ISFJs are characterized above all by their desire to serve others, their "need to be needed." In extreme cases, this need is so strong that standard give-and-take relationships are deeply unsatisfying to them; however, most ISFJs find more than enough with which to occupy themselves within the framework of a normal life. (Since ISFJs, like all SJs, are very much bound by the prevailing social conventions, their form of "service" is likely to exclude any elements of moral or political controversy; they specialize in the local, the personal, and the practical.)

ISFJs are often unappreciated, at work, home, and play. Ironically, because they prove over and over that they can be relied on for their loyalty and unstinting, high-quality work, those around them often take them for granted--even take advantage of them. Admittedly, the problem is sometimes aggravated by the ISFJs themselves; for instance, they are notoriously bad at delegating ("If you want it done right, do it yourself"). And although they're hurt by being treated like doormats, they are often unwilling to toot their own horns about their accomplishments because they feel that although they deserve more credit than they're getting, it's somehow wrong to want any sort of reward for doing work (which is supposed to be a virtue in itself). (And as low-profile Is, their actions don't call attention to themselves as with charismatic Es.) Because of all of this, ISFJs are often overworked, and as a result may suffer from psychosomatic illnesses.

In the workplace, ISFJs are methodical and accurate workers, often with very good memories and unexpected analytic abilities; they are also good with people in small-group or one-on-one situations because of their patient and genuinely sympathetic approach to dealing with others. ISFJs make pleasant and reliable co-workers and exemplary employees, but tend to be harried and uncomfortable in supervisory roles. They are capable of forming strong loyalties, but these are personal rather than institutional loyalties; if someone they've bonded with in this way leaves the company, the ISFJ will leave with them, if given the option. Traditional careers for an ISFJ include: teaching, social work, most religious work, nursing, medicine (general practice only), clerical and and secretarial work of any kind, and some kinds of administrative careers.

While their work ethic is high on the ISFJ priority list, their families are the centers of their lives. ISFJs are extremely warm and demonstrative within the family circle--and often possessive of their loved ones, as well. When these include Es who want to socialize with the rest of the world, or self-contained ITs, the ISFJ must learn to adjust to these behaviors and not interpret them as rejection. Being SJs, they place a strong emphasis on conventional behavior (although, unlike STJs, they are usually as concerned with being "nice" as with strict propriety); if any of their nearest and dearest depart from the straight-and-narrow, it causes the ISFJ major embarrassment: the closer the relationship and the more public the act, the more intense the embarrassment (a fact which many of their teenage children take gleeful advantage of). Over time, however, ISFJs usually mellow, and learn to regard the culprits as harmless eccentrics :-). Needless to say, ISFJs take infinite trouble over meals, gifts, celebrations, etc., for their loved ones--although strong Js may tend to focus more on what the recipient should want rather than what they do want.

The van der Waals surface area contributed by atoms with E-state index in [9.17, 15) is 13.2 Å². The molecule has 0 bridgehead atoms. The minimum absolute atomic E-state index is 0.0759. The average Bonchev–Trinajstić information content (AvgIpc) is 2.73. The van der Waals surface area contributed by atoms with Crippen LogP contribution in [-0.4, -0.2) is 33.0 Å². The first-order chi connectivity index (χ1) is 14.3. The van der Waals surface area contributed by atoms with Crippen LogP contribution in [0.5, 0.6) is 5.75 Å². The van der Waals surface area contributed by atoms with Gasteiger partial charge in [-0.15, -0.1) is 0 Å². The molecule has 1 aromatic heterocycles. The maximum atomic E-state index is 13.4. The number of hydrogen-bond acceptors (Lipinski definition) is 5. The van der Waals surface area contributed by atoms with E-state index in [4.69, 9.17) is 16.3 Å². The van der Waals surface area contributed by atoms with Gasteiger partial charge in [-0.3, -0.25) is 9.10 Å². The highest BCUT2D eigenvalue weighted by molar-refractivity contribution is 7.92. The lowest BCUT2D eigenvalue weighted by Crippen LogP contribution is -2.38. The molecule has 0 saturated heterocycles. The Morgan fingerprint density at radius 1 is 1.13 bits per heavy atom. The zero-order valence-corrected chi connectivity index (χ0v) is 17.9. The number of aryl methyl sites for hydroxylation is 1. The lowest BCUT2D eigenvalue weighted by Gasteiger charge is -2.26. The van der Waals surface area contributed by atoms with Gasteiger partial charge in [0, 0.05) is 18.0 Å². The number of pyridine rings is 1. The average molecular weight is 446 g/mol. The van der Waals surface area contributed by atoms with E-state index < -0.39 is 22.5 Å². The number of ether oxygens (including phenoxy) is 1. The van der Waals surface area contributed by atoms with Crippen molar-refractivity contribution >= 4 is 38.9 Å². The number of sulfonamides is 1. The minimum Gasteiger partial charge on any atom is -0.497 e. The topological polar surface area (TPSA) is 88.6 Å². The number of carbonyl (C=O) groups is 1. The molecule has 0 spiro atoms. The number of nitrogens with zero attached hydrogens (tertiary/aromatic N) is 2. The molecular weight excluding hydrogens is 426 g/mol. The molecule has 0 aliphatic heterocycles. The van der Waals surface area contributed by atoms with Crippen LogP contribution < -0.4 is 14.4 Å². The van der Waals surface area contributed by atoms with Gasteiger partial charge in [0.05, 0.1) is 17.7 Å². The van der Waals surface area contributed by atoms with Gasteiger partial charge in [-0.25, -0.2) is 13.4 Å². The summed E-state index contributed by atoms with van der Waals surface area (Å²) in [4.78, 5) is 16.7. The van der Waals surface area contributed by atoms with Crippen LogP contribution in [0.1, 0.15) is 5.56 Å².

Like most Is, ISFJs have a few, close friends. They are extremely loyal to these, and are ready to provide emotional and practical support at a moment's notice. (However, like most Fs they hate confrontation; if you get into a fight, don't expect them to jump in after you. You can count on them, however, run and get the nearest authority figure.) Unlike with EPs, the older the friendship is, the more an ISFJ will value it. One ISFJ trait that is easily misunderstood by those who haven't known them long is that they are often unable to either hide or articulate any distress they may be feeling. For instance, an ISFJ child may be reproved for "sulking," the actual cause of which is a combination of physical illness plus misguided "good manners." An adult ISFJ may drive a (later ashamed) friend or SO into a fit of temper over the ISFJ's unexplained moodiness, only afterwards to explain about a death in the family they "didn't want to burden anyone with." Those close to ISFJs should learn to watch for the warning signs in these situations and take the initiative themselves to uncover the problem.

Sunday, March 1, 2009

"Your Courage Asks Me What I Am Made Of..."

"I saw what I saw and I can't forget it
I heard what I heard and I can't go back
I know what I know and I can't deny it

Something on the road, cut me to the soul

Your pain has changed me
your dreams inspire
your face a memory
your hope a fire
your courage asks me what I'm afraid of
what I am made of
and what I know of love

we've done what we've done and we can't erase it
we are what we are and it's more than enough
we have what we have but it's no substitution

Something on the road, cut me to the soul

I say what I say with no hesitation
I have what I have and I'm giving it up
I do what I do with deep conviction

Something on the road, changed my world
and what I know of God..."